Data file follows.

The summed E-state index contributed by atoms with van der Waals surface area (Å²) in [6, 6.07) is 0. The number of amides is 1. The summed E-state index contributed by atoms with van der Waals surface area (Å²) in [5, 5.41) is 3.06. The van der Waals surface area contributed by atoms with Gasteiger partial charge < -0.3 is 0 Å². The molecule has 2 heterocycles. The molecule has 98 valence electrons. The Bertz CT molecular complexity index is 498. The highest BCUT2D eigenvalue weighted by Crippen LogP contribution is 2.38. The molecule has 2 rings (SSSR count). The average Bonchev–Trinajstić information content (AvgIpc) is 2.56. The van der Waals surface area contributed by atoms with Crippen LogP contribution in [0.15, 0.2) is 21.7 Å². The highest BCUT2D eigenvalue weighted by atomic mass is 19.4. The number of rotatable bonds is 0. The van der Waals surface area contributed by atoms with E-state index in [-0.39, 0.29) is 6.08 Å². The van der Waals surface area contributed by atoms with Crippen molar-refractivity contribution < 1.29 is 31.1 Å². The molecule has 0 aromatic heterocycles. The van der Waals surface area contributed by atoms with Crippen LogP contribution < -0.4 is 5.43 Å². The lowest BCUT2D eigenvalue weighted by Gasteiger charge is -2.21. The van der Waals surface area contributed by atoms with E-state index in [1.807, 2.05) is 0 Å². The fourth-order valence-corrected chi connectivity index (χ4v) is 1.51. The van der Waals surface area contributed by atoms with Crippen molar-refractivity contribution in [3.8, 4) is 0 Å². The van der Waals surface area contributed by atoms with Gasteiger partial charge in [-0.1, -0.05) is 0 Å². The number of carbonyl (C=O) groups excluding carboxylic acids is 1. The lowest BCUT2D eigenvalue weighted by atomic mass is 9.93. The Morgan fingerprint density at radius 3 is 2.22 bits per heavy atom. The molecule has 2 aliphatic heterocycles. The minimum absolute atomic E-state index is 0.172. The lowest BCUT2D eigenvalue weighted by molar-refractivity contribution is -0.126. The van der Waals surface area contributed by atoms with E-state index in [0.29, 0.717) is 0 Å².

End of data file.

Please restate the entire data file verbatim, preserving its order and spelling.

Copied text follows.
The summed E-state index contributed by atoms with van der Waals surface area (Å²) in [6, 6.07) is 0. The number of amides is 1. The summed E-state index contributed by atoms with van der Waals surface area (Å²) in [5, 5.41) is 3.06. The van der Waals surface area contributed by atoms with Gasteiger partial charge < -0.3 is 0 Å². The molecule has 2 heterocycles. The molecule has 98 valence electrons. The Bertz CT molecular complexity index is 498. The highest BCUT2D eigenvalue weighted by Crippen LogP contribution is 2.38. The molecule has 2 rings (SSSR count). The average Bonchev–Trinajstić information content (AvgIpc) is 2.56. The van der Waals surface area contributed by atoms with Crippen LogP contribution in [0.15, 0.2) is 21.7 Å². The highest BCUT2D eigenvalue weighted by atomic mass is 19.4. The number of rotatable bonds is 0. The van der Waals surface area contributed by atoms with E-state index in [-0.39, 0.29) is 6.08 Å². The van der Waals surface area contributed by atoms with Crippen molar-refractivity contribution < 1.29 is 31.1 Å². The molecule has 0 aromatic heterocycles. The van der Waals surface area contributed by atoms with Crippen LogP contribution < -0.4 is 5.43 Å². The lowest BCUT2D eigenvalue weighted by Gasteiger charge is -2.21. The van der Waals surface area contributed by atoms with E-state index in [1.807, 2.05) is 0 Å². The fourth-order valence-corrected chi connectivity index (χ4v) is 1.51. The van der Waals surface area contributed by atoms with Crippen molar-refractivity contribution in [3.8, 4) is 0 Å². The van der Waals surface area contributed by atoms with Gasteiger partial charge in [-0.1, -0.05) is 0 Å². The number of carbonyl (C=O) groups excluding carboxylic acids is 1. The lowest BCUT2D eigenvalue weighted by atomic mass is 9.93. The Morgan fingerprint density at radius 3 is 2.22 bits per heavy atom. The molecule has 2 aliphatic heterocycles. The minimum absolute atomic E-state index is 0.172. The lowest BCUT2D eigenvalue weighted by molar-refractivity contribution is -0.126. The van der Waals surface area contributed by atoms with E-state index in [0.29, 0.717) is 0 Å².